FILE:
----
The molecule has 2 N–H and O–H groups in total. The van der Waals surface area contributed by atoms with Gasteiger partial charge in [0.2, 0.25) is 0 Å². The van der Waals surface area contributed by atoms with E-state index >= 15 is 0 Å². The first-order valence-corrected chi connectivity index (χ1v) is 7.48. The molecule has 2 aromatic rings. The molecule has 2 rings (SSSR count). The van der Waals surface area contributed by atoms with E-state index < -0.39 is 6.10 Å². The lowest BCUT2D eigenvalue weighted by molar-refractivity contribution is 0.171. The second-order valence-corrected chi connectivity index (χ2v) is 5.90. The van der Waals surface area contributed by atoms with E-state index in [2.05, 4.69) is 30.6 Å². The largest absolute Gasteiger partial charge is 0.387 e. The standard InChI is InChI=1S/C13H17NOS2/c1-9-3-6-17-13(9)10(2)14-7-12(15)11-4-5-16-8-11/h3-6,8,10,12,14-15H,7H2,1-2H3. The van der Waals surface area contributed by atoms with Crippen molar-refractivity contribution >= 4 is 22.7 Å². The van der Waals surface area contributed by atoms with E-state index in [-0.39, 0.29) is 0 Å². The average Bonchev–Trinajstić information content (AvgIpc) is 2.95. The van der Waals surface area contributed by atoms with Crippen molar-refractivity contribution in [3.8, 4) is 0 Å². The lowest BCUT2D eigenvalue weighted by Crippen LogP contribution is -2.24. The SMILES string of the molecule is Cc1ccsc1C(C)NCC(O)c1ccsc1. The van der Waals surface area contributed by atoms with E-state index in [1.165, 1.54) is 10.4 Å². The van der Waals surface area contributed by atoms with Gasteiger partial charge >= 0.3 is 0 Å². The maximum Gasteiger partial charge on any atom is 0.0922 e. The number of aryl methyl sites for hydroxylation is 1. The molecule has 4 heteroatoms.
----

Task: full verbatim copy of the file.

The molecule has 2 N–H and O–H groups in total. The van der Waals surface area contributed by atoms with Gasteiger partial charge in [0.2, 0.25) is 0 Å². The van der Waals surface area contributed by atoms with E-state index >= 15 is 0 Å². The first-order valence-corrected chi connectivity index (χ1v) is 7.48. The molecule has 2 aromatic rings. The molecule has 2 rings (SSSR count). The van der Waals surface area contributed by atoms with E-state index < -0.39 is 6.10 Å². The lowest BCUT2D eigenvalue weighted by molar-refractivity contribution is 0.171. The second-order valence-corrected chi connectivity index (χ2v) is 5.90. The van der Waals surface area contributed by atoms with E-state index in [2.05, 4.69) is 30.6 Å². The largest absolute Gasteiger partial charge is 0.387 e. The standard InChI is InChI=1S/C13H17NOS2/c1-9-3-6-17-13(9)10(2)14-7-12(15)11-4-5-16-8-11/h3-6,8,10,12,14-15H,7H2,1-2H3. The van der Waals surface area contributed by atoms with Crippen molar-refractivity contribution >= 4 is 22.7 Å². The van der Waals surface area contributed by atoms with E-state index in [-0.39, 0.29) is 0 Å². The average Bonchev–Trinajstić information content (AvgIpc) is 2.95. The van der Waals surface area contributed by atoms with Crippen molar-refractivity contribution in [3.8, 4) is 0 Å². The lowest BCUT2D eigenvalue weighted by Crippen LogP contribution is -2.24. The SMILES string of the molecule is Cc1ccsc1C(C)NCC(O)c1ccsc1. The van der Waals surface area contributed by atoms with E-state index in [1.165, 1.54) is 10.4 Å². The van der Waals surface area contributed by atoms with Gasteiger partial charge >= 0.3 is 0 Å². The maximum Gasteiger partial charge on any atom is 0.0922 e. The number of aryl methyl sites for hydroxylation is 1. The molecule has 4 heteroatoms.